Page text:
Since the rear suspension was done it was time to move on to the front suspension. I wanted to have a suicide front end with a very clean and simple look but it needed to tie into the oldschool look. I opted to go with a tube axle because they are cheaper to buy that a dropped beam axle because remember this is a low budget build. Speedway motors supplied the complete front end complete with old style hairpins, new spindles and a set of Wilwood disc brakes. I know disc brakes were not what you would call oldschool but I am a stickler about performance and safety. One of the biggest problems with using a tube axle with old style split wish bones or hairpins is the fact that there is not sufficient flexibility with that setup. A beam axle will twist slightly so that there is some flexibility in the front suspension but a tube axle requires a 4 bar setup for that flexibility. A four bar setup will not lend itself to the over all design so I came up with another solution. I cut the front axle in the center and fabricated an axle and bearing setup to allow the axle to twist. The end result was that the front end had all of the flexibility of an independent front end or an axle with four bar. In fact it is more flexible that an original beam axle with split wishbones. After that problem was overcome, I started on the front springs. I wanted to keep the front end as clean and simple as possible so I utilized the inboard coil-over shocks again. I fabricated a set of bellcranks and a simple piece of linkage to support the front of the car. It made for a very simple and clean look but again with the hairpins it looked oldschool. Again the finished front suspension was completely adjustable for ride, and ride height characteristics all while keeping with that old style look.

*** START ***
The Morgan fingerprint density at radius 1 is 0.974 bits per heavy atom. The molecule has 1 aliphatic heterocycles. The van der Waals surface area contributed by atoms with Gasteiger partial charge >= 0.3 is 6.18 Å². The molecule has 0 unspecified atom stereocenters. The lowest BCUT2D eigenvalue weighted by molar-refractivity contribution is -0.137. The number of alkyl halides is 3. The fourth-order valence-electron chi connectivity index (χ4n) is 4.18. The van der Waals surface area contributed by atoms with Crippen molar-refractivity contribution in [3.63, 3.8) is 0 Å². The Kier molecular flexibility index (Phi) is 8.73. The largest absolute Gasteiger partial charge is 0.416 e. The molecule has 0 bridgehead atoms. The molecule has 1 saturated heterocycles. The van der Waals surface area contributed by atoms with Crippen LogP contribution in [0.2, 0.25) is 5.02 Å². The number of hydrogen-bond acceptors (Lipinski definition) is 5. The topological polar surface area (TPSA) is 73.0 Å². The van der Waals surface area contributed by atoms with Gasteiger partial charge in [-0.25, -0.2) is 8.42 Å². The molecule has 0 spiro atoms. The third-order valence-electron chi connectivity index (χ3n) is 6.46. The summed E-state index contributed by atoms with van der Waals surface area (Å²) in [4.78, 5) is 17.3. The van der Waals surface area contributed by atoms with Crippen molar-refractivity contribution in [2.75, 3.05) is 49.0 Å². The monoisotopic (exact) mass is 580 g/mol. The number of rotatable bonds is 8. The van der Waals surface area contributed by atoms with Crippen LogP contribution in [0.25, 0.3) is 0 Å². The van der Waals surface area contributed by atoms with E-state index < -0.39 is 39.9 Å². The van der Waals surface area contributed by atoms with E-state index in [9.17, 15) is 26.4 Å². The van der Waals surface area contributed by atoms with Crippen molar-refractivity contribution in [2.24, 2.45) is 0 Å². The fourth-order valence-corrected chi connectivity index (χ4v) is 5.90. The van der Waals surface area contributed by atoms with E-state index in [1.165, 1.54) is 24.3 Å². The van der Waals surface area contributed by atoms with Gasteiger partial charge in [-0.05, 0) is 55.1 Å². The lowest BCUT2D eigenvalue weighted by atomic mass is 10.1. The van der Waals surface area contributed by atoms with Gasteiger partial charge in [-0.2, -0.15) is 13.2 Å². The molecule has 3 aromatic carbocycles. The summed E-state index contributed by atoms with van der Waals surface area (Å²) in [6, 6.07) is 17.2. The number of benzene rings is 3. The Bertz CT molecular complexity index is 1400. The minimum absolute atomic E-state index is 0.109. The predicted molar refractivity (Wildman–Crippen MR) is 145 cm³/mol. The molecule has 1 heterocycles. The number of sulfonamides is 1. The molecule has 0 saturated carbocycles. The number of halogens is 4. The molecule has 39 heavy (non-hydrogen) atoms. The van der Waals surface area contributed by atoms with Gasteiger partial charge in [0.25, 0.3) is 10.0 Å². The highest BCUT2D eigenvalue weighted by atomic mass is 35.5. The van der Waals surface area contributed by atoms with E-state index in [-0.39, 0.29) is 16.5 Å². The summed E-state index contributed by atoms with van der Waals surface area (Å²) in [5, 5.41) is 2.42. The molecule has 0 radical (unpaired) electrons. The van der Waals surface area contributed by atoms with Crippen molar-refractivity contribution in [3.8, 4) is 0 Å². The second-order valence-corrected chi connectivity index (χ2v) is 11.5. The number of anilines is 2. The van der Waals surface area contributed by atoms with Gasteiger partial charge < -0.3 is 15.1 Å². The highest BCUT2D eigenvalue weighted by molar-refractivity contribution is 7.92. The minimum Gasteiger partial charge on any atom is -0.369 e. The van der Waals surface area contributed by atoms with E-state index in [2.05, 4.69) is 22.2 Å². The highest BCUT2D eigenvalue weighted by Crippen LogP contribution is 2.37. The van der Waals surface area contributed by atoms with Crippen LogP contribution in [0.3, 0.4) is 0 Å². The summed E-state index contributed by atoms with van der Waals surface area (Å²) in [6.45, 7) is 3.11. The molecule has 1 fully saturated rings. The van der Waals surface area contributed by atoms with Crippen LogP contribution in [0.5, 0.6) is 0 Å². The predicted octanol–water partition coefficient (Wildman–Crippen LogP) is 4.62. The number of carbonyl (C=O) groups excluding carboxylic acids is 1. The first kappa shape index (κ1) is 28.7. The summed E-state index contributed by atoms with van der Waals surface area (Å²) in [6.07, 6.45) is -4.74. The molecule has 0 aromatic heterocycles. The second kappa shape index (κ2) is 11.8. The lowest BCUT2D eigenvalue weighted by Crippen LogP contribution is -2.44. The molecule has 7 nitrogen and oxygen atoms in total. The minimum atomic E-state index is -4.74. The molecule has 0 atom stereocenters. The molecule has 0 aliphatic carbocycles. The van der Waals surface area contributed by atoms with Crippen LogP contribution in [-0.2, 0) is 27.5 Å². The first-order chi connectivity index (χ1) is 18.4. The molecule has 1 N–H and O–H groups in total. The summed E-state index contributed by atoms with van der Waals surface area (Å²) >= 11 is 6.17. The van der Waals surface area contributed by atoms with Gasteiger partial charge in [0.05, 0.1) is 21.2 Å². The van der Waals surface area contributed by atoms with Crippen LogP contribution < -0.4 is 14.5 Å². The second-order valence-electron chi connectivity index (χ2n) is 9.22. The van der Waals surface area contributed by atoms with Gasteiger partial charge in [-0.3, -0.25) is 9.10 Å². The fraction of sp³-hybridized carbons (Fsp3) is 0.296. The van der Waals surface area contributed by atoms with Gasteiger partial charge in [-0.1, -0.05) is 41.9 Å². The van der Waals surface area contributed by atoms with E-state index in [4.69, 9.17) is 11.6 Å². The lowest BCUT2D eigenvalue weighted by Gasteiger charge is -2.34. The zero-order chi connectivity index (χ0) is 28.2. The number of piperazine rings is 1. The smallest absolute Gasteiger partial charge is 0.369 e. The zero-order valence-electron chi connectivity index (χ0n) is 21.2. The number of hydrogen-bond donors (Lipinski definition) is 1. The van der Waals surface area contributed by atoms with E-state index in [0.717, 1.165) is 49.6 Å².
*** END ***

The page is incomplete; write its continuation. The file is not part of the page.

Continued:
The old five spoke aluminum wheels were unburied from a chicken coop and given to us. They were totally encrusted with years of chicken poop and it took Jen many hours of cleaning and glass beading to bring them back from the dead. We then sent them out to Galvin Precision Machining to re-machine the outer edge. We then buffed them to a better than original shine. Coker supplied the rubber for the resurrected wheels. We are running 500×15” bias ply tires up front and 820×15” cheater slicks on the rear.
We used a Volkswagen bug steering box to steer the truck. They can be purchased brand new for under a hundred dollars and remember, this is a budget build. A simple panhard sway bar was added to complete the front suspension.
Now that all of the important components are in place we can build the firewall. It is kicked out as far as possible for the much-needed legroom but we needed to keep enough space for the largest fuel tank possible up front. We used every remaining available space for the tank, which was fabricated from stainless steel. It was necessary to hand build a clutch and brake pedal assembly, which included a power brake booster and dual master cylinder. There is a small shelf on top of the foot well that will be utilized for the wiring and electrical components. The front park and turn signal lights are place into cutouts in the perforated grill that fills the grill shell. The headlights are mounted directly to a reinforced area on the grill shell for a super-simple look.